THE University of Newcastle has received $30million to develop new technology to cut greenhouse gases from underground coalmines and help combat climate change.
It was the largest grant in the university’s history for a single research project, vice-chancellor Professor Caroline McMillen said.
The work could lead to a new billion-dollar industry, experts say.
The Abbott government is planning to scrap the carbon tax on July1 but Professor Behdad Moghtaderi said greenhouse gases still needed to be reduced.
‘‘The future of our planet depends on it,’’ he said.
Based at the university’s Newcastle Institute for Energy and Resources, Professor Moghtaderi will lead the research.
The research will be done in partnership with major mining companies, including Glencore.
The federal Department of Industry and Australian Coal Association Low Emissions Technologies jointly funded the research.
It involves converting methane emissions – which escape when coal is mined – into carbon dioxide.
The carbon dioxide would be released to the air, as technology to store it underground had not proved viable.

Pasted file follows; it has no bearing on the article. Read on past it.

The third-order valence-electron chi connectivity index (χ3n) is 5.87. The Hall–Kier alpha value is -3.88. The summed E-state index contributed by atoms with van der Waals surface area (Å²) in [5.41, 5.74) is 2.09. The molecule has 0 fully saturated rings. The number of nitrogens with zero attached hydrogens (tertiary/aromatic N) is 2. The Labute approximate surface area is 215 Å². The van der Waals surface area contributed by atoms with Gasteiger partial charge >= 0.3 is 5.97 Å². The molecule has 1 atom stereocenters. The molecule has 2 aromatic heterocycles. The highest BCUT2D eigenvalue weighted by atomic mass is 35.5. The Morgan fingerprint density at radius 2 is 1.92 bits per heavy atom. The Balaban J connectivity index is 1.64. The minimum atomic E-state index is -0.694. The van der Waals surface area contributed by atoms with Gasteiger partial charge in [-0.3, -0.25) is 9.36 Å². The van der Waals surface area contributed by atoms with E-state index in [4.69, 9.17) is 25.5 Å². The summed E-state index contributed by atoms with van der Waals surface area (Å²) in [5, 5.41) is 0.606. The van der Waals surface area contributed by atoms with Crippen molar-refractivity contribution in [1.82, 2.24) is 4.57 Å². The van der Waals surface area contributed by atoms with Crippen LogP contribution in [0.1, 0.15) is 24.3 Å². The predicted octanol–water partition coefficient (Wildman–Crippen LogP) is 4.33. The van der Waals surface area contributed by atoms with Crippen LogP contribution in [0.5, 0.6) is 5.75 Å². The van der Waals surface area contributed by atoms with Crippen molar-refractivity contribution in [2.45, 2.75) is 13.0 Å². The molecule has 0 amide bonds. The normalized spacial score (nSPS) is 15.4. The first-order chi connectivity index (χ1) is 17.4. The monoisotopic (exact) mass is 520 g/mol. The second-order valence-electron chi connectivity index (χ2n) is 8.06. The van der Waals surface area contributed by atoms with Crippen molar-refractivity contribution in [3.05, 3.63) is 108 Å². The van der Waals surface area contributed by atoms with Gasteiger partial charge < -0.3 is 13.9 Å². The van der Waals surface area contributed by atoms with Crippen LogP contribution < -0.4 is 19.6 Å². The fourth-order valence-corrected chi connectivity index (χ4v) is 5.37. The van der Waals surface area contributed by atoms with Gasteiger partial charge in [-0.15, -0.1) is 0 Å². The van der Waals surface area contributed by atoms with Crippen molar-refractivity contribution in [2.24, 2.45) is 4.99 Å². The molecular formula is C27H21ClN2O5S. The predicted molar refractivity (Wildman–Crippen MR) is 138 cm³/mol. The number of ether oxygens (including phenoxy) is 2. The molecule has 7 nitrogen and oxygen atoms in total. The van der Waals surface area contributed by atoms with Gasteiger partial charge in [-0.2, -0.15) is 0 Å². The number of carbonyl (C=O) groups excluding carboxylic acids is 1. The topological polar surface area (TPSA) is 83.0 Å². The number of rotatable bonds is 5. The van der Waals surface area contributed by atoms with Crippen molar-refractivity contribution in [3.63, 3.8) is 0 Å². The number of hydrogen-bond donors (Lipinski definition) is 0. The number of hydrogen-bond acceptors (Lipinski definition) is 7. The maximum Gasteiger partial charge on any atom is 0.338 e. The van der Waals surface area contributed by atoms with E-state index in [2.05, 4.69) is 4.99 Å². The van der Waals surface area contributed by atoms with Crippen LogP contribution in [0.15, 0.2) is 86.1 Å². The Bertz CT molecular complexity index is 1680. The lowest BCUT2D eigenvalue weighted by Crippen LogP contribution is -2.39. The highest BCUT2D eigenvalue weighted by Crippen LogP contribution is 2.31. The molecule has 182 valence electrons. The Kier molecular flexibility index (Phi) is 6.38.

Professor Moghtaderi said methane and carbon dioxide were greenhouse gases but the latter was the lesser of two evils as methane was 25times more potent than carbon dioxide, he said.
An Australian Coal Association statement said methane was removed from coal seams before mining to ensure miners’ safety.
‘‘Recovery of this methane will play an important role in global efforts to reduce emissions and mitigate climate change,’’ it said.
Professor Moghtaderi said the technology – called ‘‘ventilation air methane abatement’’ – could reduce emissions from the sector by up to 90per cent and decrease Australia’s annual greenhouse gases by 3per cent.
The four-year research project would tackle ‘‘some of the major technical barriers to its full-scale commercial deployment’’.
Professor McMillen said the funding reflected the university’s ‘‘outstanding research talent and an increased focus on fostering novel models for collaboration’’.
“This significant funding agreement is testament to Professor Moghtaderi’s performance and reputation as a researcher who is driving world-class innovation,’’ she said.
The institute offered the sector an ‘‘ideal platform for innovation and collaboration to solve large-scale and complex problems’’.
The project would demonstrate industry, government and academia collaborating to tackle ‘‘issues of global significance’’, she said.
Acting deputy vice-chancellor of research Professor Nick Talley said the technology would be developed from ‘‘fundamental principles to industrial demonstration’’.